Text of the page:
by Myra J. Christopher, Director of PAINS

pathologies-of-powerI live in Kansas City, 239 miles due west of Ferguson, Missouri, which in 2015 became the epicenter of racial tension in our country. When I learned last week that the Justice Department is bringing charges against the City of Ferguson for blatant discrimination in policing, I thought about physician/anthropologist Paul Farmer’s work on “structural violence.”  In his book on suffering and structural violence, Pathologies of Power: Health, Human Rights and the New War on the Poor, Farmer defined structural violence as:

social arrangements that put individuals and populations in harm’s way… The arrangements are structural because they are embedded in the political and economic organization of our social world; they are violent because they cause injury to people … neither culture nor pure individual will is at fault; rather, historically given (and often economically driven) processes and forces conspire to constrain individual agency. Structural violence is visited upon all those whose social status denies them access to the fruits of scientific and social progress.”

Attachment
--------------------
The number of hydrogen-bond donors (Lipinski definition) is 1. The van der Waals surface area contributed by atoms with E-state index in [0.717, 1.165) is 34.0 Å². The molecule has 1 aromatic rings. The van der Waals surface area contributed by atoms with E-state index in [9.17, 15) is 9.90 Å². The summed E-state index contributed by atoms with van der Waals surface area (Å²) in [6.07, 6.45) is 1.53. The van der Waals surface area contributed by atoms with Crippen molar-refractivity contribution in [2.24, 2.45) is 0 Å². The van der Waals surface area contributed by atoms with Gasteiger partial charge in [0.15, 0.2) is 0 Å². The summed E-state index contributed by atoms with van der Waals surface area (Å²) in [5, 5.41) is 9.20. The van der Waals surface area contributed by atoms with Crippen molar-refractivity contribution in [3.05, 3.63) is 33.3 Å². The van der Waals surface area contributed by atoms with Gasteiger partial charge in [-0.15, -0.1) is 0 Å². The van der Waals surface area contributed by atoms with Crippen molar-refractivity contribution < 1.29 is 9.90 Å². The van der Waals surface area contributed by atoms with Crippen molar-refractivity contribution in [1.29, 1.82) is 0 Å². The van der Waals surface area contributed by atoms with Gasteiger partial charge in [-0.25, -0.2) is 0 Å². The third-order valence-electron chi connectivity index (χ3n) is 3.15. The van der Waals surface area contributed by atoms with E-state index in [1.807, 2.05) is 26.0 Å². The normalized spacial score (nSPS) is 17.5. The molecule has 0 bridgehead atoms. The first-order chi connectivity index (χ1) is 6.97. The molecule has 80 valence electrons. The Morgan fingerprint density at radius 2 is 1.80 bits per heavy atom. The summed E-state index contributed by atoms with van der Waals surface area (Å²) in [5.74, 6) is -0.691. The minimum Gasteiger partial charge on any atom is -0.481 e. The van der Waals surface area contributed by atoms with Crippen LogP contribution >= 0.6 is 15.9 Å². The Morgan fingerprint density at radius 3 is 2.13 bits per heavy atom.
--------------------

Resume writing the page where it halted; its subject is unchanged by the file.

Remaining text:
Black history month is quickly passing, and I feel that, as Director of PAINS, I would be remiss not to make note of the irrefutable disparities that exist in the treatment of pain among African Americans. Under-treatment of this population, including pain, was well documented in the 2003 Institute of Medicine report, Unequal Treatment: Confronting Racial and Ethnic Disparities in Health Care. Tragically, for African Americans, these differences occur from the beginning of their lives to the end. For example, a 2011 study by Zempsky, et al. found that children with sickle-cell anemia who presented to the ER with pain were far less likely to have their pain assessed than were white children with long-bone fractures. Another earlier study found that, among nursing home residents who reported daily cancer pain, African Americans had a 63% greater likelihood of receiving no pain medications than whites – not even a Tylenol.  (emphasis added)

What will it take to change this situation?  I think the first step, as is true with other major problems, is to own it. I know it is not popular to argue for this, but it is my opinion that until healthcare professionals acknowledge racism in healthcare delivery and take responsibility—individually and collectively—for it, this unconscionable problem will not change. Before the month is over, I ask all those who receive this update to stop for just a moment and have a conversation with a colleague about disparities in pain management.